upon the lyre; the translator sets him before us His courage chance and fate defies,

warbling to the silver strings. If this be a deviaNor feels the wreck of earth and skies

tion, it is at the same time an improvement. Homer Obstruct its destined way.


, as Cicero observes above, is full of this If poetry exists independent of versification, it kind of painting, and particularly fund of descripwill naturally be asked, how then is it to be dis- tion, even in situations where the action seems to linguished ? Undoubtedly by its own peculiar' require haste. Neptune, observing from Samoexpression; it has a language of its own, which thrace the discomfilure of the Grecians before Troy, speaks so feelingly to the heart, and so pleasingly flies to their assistance, and might have been waft23 the imagination, that its meaning can not puso ed thither in half a line:, but the bard describes sibly be misunderstood by any person of delicate him, first, descending the mountain on which he sensations. It is a species of painting with words, sat; secondly, striding towards his palace at Æge, in which the figures are happily eonerived, ingeni. and yoking his horses; thirdly, he describes him ously arranged, affectingly expressed, and recomqended with all the warmth and harmony of Namque ab his (scilicet poetis) et in rebus spiritus, et in colouring: it consists of imagery, descriștion, meta- verbis sublimius, et in affectibus motus omnis, et in person na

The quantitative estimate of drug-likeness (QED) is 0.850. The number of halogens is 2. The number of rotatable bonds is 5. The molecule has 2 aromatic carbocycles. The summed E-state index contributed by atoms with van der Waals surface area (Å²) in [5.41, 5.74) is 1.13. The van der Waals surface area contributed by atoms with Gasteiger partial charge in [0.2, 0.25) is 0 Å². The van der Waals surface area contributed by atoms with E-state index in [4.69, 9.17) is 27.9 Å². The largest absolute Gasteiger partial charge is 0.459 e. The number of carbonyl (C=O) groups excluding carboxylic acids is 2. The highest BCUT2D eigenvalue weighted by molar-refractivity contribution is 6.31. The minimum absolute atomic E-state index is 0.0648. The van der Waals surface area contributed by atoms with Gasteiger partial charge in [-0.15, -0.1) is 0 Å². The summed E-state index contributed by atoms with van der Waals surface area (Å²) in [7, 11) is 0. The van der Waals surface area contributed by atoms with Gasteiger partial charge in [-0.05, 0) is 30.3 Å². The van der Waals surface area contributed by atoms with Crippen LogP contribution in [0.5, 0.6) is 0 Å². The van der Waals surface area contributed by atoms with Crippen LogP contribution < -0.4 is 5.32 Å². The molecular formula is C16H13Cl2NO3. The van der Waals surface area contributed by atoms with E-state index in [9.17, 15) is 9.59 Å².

decor petitur. Quintilian, I. x. phore, similes, and sentiments, adapted with pro

| Quæ regio, quæ ora, quæ species formæ, quæ pugna, qui priety to the subject, so contrived and executed as motus hominum, qui ferarum, non ita expictus est

, ut qlise to soothe the ear, surprise and delight the fancy, ipse non videril, nos ut videramus, effecerit!